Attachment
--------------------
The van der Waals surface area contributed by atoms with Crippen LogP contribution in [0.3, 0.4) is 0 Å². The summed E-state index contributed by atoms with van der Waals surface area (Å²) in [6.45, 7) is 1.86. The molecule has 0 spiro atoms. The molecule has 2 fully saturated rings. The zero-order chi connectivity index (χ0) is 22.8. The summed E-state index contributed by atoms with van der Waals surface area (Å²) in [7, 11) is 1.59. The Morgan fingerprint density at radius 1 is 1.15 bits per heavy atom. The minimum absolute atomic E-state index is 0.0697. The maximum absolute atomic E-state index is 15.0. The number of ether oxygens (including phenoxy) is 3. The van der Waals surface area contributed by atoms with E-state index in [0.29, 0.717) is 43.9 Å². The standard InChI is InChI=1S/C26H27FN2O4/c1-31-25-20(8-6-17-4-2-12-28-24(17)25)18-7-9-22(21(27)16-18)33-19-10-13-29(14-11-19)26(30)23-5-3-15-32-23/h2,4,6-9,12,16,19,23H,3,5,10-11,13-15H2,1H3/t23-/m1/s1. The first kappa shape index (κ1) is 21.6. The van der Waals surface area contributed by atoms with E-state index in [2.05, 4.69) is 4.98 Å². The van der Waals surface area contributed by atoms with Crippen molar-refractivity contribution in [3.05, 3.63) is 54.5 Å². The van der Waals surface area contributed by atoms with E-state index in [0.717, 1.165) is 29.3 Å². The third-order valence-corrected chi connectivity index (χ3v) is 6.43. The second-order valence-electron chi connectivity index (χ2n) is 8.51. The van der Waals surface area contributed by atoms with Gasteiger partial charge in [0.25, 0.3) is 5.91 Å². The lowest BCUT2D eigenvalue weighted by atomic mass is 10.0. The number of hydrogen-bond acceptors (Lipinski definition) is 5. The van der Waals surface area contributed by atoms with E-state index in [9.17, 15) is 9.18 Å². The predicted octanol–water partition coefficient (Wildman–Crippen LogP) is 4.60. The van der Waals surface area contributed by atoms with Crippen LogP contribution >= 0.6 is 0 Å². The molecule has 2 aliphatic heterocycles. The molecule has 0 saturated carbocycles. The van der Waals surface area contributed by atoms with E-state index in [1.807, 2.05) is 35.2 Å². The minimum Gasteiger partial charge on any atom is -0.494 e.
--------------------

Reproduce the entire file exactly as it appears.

The van der Waals surface area contributed by atoms with Crippen LogP contribution in [0.3, 0.4) is 0 Å². The summed E-state index contributed by atoms with van der Waals surface area (Å²) in [6.45, 7) is 1.86. The molecule has 0 spiro atoms. The molecule has 2 fully saturated rings. The zero-order chi connectivity index (χ0) is 22.8. The summed E-state index contributed by atoms with van der Waals surface area (Å²) in [7, 11) is 1.59. The Morgan fingerprint density at radius 1 is 1.15 bits per heavy atom. The minimum absolute atomic E-state index is 0.0697. The maximum absolute atomic E-state index is 15.0. The number of ether oxygens (including phenoxy) is 3. The van der Waals surface area contributed by atoms with E-state index in [0.29, 0.717) is 43.9 Å². The standard InChI is InChI=1S/C26H27FN2O4/c1-31-25-20(8-6-17-4-2-12-28-24(17)25)18-7-9-22(21(27)16-18)33-19-10-13-29(14-11-19)26(30)23-5-3-15-32-23/h2,4,6-9,12,16,19,23H,3,5,10-11,13-15H2,1H3/t23-/m1/s1. The first kappa shape index (κ1) is 21.6. The van der Waals surface area contributed by atoms with E-state index in [2.05, 4.69) is 4.98 Å². The van der Waals surface area contributed by atoms with Crippen molar-refractivity contribution in [3.05, 3.63) is 54.5 Å². The van der Waals surface area contributed by atoms with E-state index in [0.717, 1.165) is 29.3 Å². The third-order valence-corrected chi connectivity index (χ3v) is 6.43. The second-order valence-electron chi connectivity index (χ2n) is 8.51. The van der Waals surface area contributed by atoms with Gasteiger partial charge in [0.25, 0.3) is 5.91 Å². The lowest BCUT2D eigenvalue weighted by atomic mass is 10.0. The number of hydrogen-bond acceptors (Lipinski definition) is 5. The van der Waals surface area contributed by atoms with E-state index in [9.17, 15) is 9.18 Å². The predicted octanol–water partition coefficient (Wildman–Crippen LogP) is 4.60. The van der Waals surface area contributed by atoms with Crippen LogP contribution >= 0.6 is 0 Å². The molecule has 2 aliphatic heterocycles. The molecule has 0 saturated carbocycles. The van der Waals surface area contributed by atoms with E-state index in [1.807, 2.05) is 35.2 Å². The minimum Gasteiger partial charge on any atom is -0.494 e.